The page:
Note, however, that when all variables are being displayed, you are not given the chance to change any of them. Again, they must be requested individually to be changed.

Zone Output Specification

The following command sets left and right margins for output zone limits of debugger display:

*[{leftmargin,rightmargin}}]

The [ command followed immediately by a <or> removes zone limits.

Pick/BASIC Debugger Commands

*?
*$

Displays current program name, execution line number, and object code verification status.

*Bvar operator variable 
*Bvar operator "literal"

The B command sets program breakpoints contingent either on a match between the contents of specified variables, or on a specified variable matching a literal. For example:

*BREPORT.DATE=TODAY
*BCHECK.AMOUNT>0
*BEMPLOYEE.DEPARTMENT="ACCOUNTING"

In the first example, the program breaks and enters the debugger when the current value of REPORT.DATE matches the current value of TODAY; in the second, the program breaks when the value of CHECK.AMOUNT becomes greater than 0; and in the third, the break occurs when EMPLOYEE.DEPARTMENT contains the string "ACCOUNTING". Note that strings containing alphabetic or punctuation characters must be enclosed in quotes, but numeric "constants" do not.

*B$operator linenumber

The "$" symbol is a special means of referring to a source line number. This provides the ability to enter the debugger, for example, when a certain program line is executed. For example:

B$=45 

This instructs the debugger to be entered before executing line 45 of the program.

B$>40

This causes the debugger to be activated before executing line 40 and then to reactivate itself before each subsequent program line is executed, until this breakpoint condition is removed.

As breakpoint conditions are entered into the breakpoint table, a plus ( + ) character is displayed for each breakpoint successfully entered, until the table is full. The maximum number of breakpoints is four.

Note that the spaces between the arguments in the above syntax illustrations are simply there for readability--they are not allowed when actually composing breakpoints, as shown in the following examples:

*B$=45                         (OK)
*BCHECK.SUM # CRC.TOTAL (wrong)
*D

Displays the contents of the Break and Trace tables.

*DE 
*DEBUG

Transfers control to the system debugger; see your system manuals for available commands.

*E{numberlines}

Specifies the number of instructions to execute prior to returning to debugger command level. Followed immediately by a <cr>, The E command disables previous iteration counter setting.

*END

Terminates program execution and returns control to TCL.

*G{linenumber}

"Go to" function. Transfers control to a specific program (source) line number. Followed immediately by a carriage return, the G command resumes program execution from the current program line number. Note that if the program was compiled without EOL (End-Of-Line) characters, then the only number allowable for the "Go to" is one (1).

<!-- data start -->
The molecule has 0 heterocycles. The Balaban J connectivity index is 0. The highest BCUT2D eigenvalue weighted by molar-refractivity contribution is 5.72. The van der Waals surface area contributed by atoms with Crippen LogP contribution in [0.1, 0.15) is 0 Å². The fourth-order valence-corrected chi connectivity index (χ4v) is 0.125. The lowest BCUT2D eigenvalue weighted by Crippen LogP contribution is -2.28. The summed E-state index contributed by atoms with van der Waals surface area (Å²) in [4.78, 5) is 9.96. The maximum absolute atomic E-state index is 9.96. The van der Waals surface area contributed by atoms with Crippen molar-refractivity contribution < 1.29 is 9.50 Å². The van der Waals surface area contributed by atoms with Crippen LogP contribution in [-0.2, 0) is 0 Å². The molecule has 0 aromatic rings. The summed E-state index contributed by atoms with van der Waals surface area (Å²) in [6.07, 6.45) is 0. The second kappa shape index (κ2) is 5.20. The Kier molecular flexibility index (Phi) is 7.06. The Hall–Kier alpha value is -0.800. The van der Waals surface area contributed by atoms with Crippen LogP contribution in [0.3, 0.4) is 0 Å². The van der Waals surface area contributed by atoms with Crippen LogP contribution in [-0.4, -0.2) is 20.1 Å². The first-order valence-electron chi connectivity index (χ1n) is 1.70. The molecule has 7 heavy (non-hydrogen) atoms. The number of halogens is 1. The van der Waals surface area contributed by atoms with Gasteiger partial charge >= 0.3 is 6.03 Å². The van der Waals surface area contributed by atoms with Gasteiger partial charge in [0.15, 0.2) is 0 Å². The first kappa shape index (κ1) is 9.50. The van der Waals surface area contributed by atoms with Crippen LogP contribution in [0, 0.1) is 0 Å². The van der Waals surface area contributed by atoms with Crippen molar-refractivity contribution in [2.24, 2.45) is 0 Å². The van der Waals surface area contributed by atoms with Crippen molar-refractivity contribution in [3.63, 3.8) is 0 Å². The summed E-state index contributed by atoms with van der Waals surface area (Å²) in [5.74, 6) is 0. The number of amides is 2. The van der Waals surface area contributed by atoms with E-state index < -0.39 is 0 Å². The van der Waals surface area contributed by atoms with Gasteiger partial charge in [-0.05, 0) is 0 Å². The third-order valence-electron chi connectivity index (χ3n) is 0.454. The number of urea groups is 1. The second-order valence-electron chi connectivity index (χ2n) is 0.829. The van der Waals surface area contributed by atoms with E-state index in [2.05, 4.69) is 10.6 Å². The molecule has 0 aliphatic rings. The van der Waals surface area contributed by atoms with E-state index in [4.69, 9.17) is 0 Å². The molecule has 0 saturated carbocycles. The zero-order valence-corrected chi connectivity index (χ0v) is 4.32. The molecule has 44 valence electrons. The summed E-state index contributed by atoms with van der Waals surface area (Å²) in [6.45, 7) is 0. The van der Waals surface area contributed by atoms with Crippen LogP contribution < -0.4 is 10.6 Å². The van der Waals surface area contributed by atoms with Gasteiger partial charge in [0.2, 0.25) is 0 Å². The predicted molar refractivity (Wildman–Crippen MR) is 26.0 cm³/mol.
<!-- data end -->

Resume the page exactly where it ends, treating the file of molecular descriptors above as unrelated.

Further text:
* K {breakpoint-number}

Kills a breakpoint previously set with the B command, and removes the entry from the breakpoint table, Followed immediately by a < cr >, the K command removes all breakpoint entries from the table.

*L {startingline-numberlines}
*L{numberlines}
*L{*}
*L

Displays source cede program lines, beginning from specified starting line number, or from current position if no starting line number is specified. The L command followed by an asterisk displays the entire program. Followed immediately by a <cr>, the L command displays the current program source cede line. (See also the Z command.)

*LP

Toggles the line printer bit, either directing debugger output to the terminal screen or the spooler.

*N{numbertimes}

Instructs the debugger to ignore breakpoints for the next number of times they are encountered. The N command followed immediately by a < cr > resets the bypass, and breakpoints are processed at each occurrence.

*OFF

Terminates program execution, logs process off system, and returns control to the logon message.

*P

Toggles the LISTFLG function, either enabling or disabling output display.

*PC

Closes the currently open spooler file entry, releasing control to spooler.

*R

Removes the top return stack address of local subroutine from stack, causing the program to return from current subroutine as though a RETURN statement had been encountered.

*S

Displays the contents of the subroutine stack.

*T {var}

Sets a trace table entry, instructing the debugger to display the specified data element, along with the contents of the break and trace tables, on each break. A plus (+) character is displayed for each trace table entry successfully entered into the table, up to a maximum of six entries. Entering the T command without parameters toggles the trace function on or off.

*U {trace table entry}

Removes trace table entries previously specified with the T command. A minus (-) character is displayed for each trace table entry successfully removed from the table. Followed immediately by a <cr>, the U command clears all trace table entries previously specified with the T command.

*V

Verifies Pick/BASIC object cede. No longer serves any useful function.

*Z {DICT} filename itemname
*Z<cr>
FILE/PROG NAME?filename itemname

Specifies that the debugger should use the symbol table defined for the program referenced in itemname, in the specified filename. Only required when the source cede for the program is in a different file than the object cede. Entered without parameters, the Z command prompts for the filename and itemname.


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Jonathan E. Sisk's "Pick/BASIC: A Programmer's Guide" by Jonathan E. Sisk is licensed under a Creative Commons Attribution 3.0 Unported License.
Based on a work at jes.com.